Joanne Jamie: Inspiring the next generation of Indigenous researchers

Tuesday 26 September 2017

“I believe very strongly that Rod Rickards greatest lesson was to encourage me to always be inquisitive and to look at an unexpected outcome in chemistry not as a failure but as an opportunity to understand the science more deeply and even help address new problems. I have been guided by this lesson throughout my academic career”

ANU Alumni Joanne Jamie completed her PhD at the RSC in 1992. Focusing on organic chemistry, Joanne says her studies encouraged her to think about the potential positive outcomes that could be found in chemical research.

“I did my PhD with Rod Rickards,” Joanne explains. “It was on biomimetic synthesis of important anticancer and antimicrobial molecules. So it was fundamentally organic synthesis, but its approach provided an understanding of biological processes and applications.”

“My PhD was really my starting point of wanting to always have a research goal that had some medicinal or other value in its output. That's actually something I've always wanted in my research, to be using small molecules to help understand biological, medical or other problems, and help us in addressing those.”

After her PhD, Joanne spent a further 18 months at the ANU as a Postdocoral Fellow working on a project to develop anthelmintics to treat sheep and other livestock infected with haemonchus contortus or what is known as barber's pole worm, which is a major agricultural problem. She was then appointed as a bio-organic and medicinal chemist, at the University of Wollongong, and began working on a large cataract research project and traditional ‘bush’ medicines research.

In 2000, she was appointed as a biological chemistry lecturer at Macquarie University, where she continued her research in cataract and significantly strengthened her traditional medicines research.

“I've become the Director of the Indigenous Resources Research Group,” Joanne explains. “We work directly with indigenous communities on documenting and preserving customary – both traditional and contemporary -- indigenous knowledge, particularly related to medicinal plants, and understanding the chemical and biological properties of the bioactive constituents. We are slowly broadening into bush foods as well.”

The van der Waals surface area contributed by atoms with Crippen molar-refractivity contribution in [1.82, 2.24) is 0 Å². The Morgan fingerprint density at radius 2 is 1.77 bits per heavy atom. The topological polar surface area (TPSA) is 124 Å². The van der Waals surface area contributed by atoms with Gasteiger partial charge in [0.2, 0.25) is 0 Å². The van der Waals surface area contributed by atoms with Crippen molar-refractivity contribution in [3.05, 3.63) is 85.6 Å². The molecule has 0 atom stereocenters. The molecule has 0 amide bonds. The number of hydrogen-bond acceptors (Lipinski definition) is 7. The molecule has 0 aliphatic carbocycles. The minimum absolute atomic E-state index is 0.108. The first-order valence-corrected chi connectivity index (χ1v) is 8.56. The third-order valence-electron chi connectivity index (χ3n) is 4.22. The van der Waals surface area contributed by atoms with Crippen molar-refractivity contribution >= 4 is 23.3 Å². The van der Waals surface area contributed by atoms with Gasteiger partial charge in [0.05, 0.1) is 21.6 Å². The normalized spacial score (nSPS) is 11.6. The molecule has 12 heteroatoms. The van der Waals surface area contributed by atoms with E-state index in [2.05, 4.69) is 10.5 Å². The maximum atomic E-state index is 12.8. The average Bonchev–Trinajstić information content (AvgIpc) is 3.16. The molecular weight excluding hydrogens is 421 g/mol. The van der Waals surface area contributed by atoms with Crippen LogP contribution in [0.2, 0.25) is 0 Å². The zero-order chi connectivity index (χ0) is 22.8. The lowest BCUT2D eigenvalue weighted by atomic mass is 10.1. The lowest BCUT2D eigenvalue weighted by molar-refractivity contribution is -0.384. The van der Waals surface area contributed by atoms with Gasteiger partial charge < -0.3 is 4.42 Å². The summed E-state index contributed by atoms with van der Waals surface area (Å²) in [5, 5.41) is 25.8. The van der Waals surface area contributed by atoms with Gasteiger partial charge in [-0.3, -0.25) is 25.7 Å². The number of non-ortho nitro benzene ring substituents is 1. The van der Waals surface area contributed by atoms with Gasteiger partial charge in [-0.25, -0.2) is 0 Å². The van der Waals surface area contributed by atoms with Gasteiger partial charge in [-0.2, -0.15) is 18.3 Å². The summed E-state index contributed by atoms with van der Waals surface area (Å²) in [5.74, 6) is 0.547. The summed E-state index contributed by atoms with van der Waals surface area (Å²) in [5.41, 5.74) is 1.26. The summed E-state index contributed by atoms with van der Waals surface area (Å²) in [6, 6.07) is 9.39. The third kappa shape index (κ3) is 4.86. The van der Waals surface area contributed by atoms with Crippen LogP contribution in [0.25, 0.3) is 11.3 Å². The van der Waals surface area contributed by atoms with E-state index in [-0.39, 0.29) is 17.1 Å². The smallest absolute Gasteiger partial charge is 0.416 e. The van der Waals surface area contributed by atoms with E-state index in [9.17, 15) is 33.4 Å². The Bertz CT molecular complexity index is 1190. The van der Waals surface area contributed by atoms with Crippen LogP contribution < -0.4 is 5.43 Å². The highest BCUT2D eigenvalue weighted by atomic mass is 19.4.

Joanne says this work is essential as much of this knowledge, which has been held for thousands of years, is being lost forever. This work forms a core part therefore of cultural preservation. But it also has a major chemistry focus.

“The chemistry I do in this project is predominantly natural products isolation and structural elucidation, which is combined with biological testing to understand the bioactive properties of the natural products.

“We are starting to explore a metabolomics approach with Associate Professor Paul Prenzler from Charles Sturt University to help understand the chemical diversity of these customarily used plants, and are also extending to a greater suite of biological assays to uncover the potential of these plants for medicinal and other uses.”

But this research goes well beyond this chemistry. Joanne and her team have also started to work with indigenous communities to help close the gap of disadvantage, particularly in the field of education.

“It started with the Elders that we work with on the bush medicines actually begging us to help their youth,” Joanne explains. “We were talking about best ethical practice with working on the customary medicines, and it got us talking to a significant group of Elders in New South Wales about the education of their youth. They explained their youth weren't being motivated to complete beyond year 10, and they were very concerned about them.”

“We developed the National Indigenous Science Education Program. We work with Aboriginal Elders, school staff, and other universities to actually give Indigenous youth leadership skills using Science as a tool for that.”

Through this program Joanne and her team work with approximately 150 indigenous students per year, helping them become leaders in science education.

“We initiated this with the aim of making indigenous secondary school students leaders of science activities, so they could develop the self-belief and confidence to actually complete their schooling successfully, and also give them the confidence and understanding of university to consider options of tertiary education as well.”

“We do so by making them leaders of a range of science events within schools, communities and universities, where they get to explain a variety of science activities to junior students at their schools and to the wider public at quite significant events, such as National Science Week. They work with our university students, and myself, and others of our team, to do so. They become role models for their school and community.”

From her time back at the ANU studying with Rod Rickards Joanne Joanne has always been interested in seeing chemical research have a real world impact. Even if it wasn’t in the direction she initially expected, through working with Indigenous communities, she is now seeing the real impacts chemistry can have.

Updated:  23 October 2017/Responsible Officer:  Director, RSC/Page Contact:  Web Admin, RSC